Expat House Hunting in UK

One of the main issues to sort out during relocation is finding a new home. House hunting – as exciting as it is stressful. From the moment we received news about our relocation to UK (about two months ago), we started researching house market in Warwickshire and today, after a lot of searching, negotiating and worrying, we finally got a confirmation that our offer was accepted and we can sign a letting agreement for a beautiful house in Royal Leamington Spa (yes, it is the actual name of the town).

Letting procedures in UK have changed so much during the years that we’ve been gone (we left in 2007). I decided to post here about some problems we had to deal with, in case some of you are planning a relocation to UK.

Are you planning a relocation to UK? Check out our house hunting experience on TinyExpats.com!

Coming from outside the UK? Might be a problem..

We were going to get help from a relocation company, but relocation approval was taking longer than it was supposed to due to lots of people being on holidays (summer – not the best time to get things done fast). We started contacting letting agencies on our own and found out that some of them refuse to work with us, as we’re relocating from outside of the UK. Never mind that my husband is British, we’re relocating from EU and have a confirmed employment contract with the local company – we did not live in UK during the last 3 years and that would mean a problem with referencing. You should also be prepared that many letting agencies would ask you to pay 6 months in advance exactly for this reason.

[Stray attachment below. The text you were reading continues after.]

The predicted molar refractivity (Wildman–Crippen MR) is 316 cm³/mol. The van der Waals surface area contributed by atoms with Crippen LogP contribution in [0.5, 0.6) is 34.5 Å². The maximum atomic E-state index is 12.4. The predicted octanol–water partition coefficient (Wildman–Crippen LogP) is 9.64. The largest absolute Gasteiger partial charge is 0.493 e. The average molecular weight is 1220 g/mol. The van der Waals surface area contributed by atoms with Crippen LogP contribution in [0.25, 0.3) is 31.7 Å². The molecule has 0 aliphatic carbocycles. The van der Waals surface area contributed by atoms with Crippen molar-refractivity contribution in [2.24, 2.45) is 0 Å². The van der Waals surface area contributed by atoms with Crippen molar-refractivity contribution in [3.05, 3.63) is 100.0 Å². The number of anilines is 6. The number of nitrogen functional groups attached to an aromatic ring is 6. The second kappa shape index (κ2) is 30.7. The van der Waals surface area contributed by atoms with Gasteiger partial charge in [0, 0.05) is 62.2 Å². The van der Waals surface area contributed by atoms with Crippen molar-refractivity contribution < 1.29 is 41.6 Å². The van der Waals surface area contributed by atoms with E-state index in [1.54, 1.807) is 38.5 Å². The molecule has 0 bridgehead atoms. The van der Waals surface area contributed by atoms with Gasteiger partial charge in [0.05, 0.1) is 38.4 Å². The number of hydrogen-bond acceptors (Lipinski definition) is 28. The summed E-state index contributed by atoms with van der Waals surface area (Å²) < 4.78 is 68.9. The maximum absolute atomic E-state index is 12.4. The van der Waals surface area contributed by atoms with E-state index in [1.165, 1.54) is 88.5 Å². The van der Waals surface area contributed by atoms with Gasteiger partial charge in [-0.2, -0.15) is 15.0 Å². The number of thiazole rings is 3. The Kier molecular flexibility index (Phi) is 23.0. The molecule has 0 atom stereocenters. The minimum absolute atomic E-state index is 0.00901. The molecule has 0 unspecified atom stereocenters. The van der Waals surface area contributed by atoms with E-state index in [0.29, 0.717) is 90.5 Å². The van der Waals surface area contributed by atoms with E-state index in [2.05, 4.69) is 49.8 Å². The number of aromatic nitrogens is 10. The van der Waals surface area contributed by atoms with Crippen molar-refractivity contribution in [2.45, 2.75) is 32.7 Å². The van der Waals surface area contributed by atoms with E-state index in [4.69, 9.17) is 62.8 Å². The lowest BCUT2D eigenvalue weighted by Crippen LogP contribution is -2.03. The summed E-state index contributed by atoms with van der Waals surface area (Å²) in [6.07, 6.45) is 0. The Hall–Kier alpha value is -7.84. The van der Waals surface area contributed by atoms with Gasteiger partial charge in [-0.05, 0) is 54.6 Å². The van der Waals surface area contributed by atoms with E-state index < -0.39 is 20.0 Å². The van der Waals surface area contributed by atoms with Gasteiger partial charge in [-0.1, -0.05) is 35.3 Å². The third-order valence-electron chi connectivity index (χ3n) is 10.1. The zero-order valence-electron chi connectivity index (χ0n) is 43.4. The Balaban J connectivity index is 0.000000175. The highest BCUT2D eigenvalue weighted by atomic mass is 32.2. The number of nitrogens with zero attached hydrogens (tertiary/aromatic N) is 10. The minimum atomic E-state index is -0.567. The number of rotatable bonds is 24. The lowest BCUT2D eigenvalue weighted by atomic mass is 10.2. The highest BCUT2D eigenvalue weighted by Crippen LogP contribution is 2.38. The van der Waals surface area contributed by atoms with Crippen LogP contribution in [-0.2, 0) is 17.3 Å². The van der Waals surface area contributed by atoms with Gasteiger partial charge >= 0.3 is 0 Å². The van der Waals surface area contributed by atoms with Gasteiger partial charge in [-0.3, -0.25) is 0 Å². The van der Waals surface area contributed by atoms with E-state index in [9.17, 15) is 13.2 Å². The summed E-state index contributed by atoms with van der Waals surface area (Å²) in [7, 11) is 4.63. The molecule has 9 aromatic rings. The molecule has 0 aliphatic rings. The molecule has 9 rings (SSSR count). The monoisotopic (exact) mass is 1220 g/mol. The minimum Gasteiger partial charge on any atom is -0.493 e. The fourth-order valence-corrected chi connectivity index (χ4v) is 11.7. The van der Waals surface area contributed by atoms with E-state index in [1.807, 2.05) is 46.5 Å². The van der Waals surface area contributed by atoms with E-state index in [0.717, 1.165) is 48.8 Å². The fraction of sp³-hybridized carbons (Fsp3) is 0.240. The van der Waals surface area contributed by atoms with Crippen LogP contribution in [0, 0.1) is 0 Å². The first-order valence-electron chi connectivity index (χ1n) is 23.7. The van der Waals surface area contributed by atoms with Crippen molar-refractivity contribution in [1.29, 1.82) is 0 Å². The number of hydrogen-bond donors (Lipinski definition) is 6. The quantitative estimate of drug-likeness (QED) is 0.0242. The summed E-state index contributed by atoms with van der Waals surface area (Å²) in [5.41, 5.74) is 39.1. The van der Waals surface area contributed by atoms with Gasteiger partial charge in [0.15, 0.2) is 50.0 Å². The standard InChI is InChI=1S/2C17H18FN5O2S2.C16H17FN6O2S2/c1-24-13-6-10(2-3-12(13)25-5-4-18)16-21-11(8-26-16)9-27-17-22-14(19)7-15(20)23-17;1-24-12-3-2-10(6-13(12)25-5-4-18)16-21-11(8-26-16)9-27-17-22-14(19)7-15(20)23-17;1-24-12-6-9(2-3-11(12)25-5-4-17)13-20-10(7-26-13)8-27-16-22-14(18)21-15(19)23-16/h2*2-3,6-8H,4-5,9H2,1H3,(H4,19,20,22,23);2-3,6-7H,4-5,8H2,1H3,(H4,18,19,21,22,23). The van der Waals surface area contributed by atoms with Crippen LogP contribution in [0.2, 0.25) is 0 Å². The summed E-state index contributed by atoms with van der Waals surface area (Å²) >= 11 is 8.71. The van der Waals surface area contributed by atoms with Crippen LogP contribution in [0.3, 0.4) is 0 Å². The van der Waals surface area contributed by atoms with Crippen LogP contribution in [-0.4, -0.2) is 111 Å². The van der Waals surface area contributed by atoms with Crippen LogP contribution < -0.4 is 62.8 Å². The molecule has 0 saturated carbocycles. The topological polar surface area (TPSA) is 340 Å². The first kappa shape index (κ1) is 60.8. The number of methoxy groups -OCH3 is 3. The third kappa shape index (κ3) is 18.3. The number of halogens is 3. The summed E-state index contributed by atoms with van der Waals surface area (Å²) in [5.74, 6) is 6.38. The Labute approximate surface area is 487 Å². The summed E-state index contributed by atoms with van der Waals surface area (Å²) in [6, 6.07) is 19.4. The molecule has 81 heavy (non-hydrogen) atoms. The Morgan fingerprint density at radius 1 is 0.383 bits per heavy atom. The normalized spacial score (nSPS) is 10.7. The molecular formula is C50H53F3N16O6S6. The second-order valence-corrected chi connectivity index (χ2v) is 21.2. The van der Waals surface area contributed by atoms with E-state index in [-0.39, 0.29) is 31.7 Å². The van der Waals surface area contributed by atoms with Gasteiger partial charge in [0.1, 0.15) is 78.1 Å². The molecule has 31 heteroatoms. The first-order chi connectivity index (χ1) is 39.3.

Kids vs Childless 

This is a common one anywhere, I guess. One of the flats that we liked, and received an initial agreement from an owner to rent, went to a single gentleman in the end. State that you have kids straight away – some letting agents will not even arrange a viewing.

How many real bedrooms are there?

“Two bedrooms” in  UK do not always mean “two bedrooms” in real life. Quite often you would find that the second bedroom (or the third, if you’re looking for a three bedroom property) should better be called “a study” or “a closet” as it would only snugly fit a single bed and nothing else. Claustrophobia , here I come.

Fixtures and fittings

Check out the windows – there’re plenty of flats and houses out there with old windows, the ones where you would have to slide the lower half upwards to open it. They’re old, wooden and quite often provide extra, unexpected, ventilation. I won’t even go into describing my feelings about two taps – it might be pretty and authentic, but I do like the feeling of warm water, instead of freezing cold and scorching hot.

School catchment area

Do you have school age children? Then add an extra requirement to your house hunt – school catchment areas, as they might be pretty tight. Research the schools, find the ones you like, check, which ones still have free places and then try hard to find a property in the finely drafted areas you just set out for yourself.

Long process and uncertainty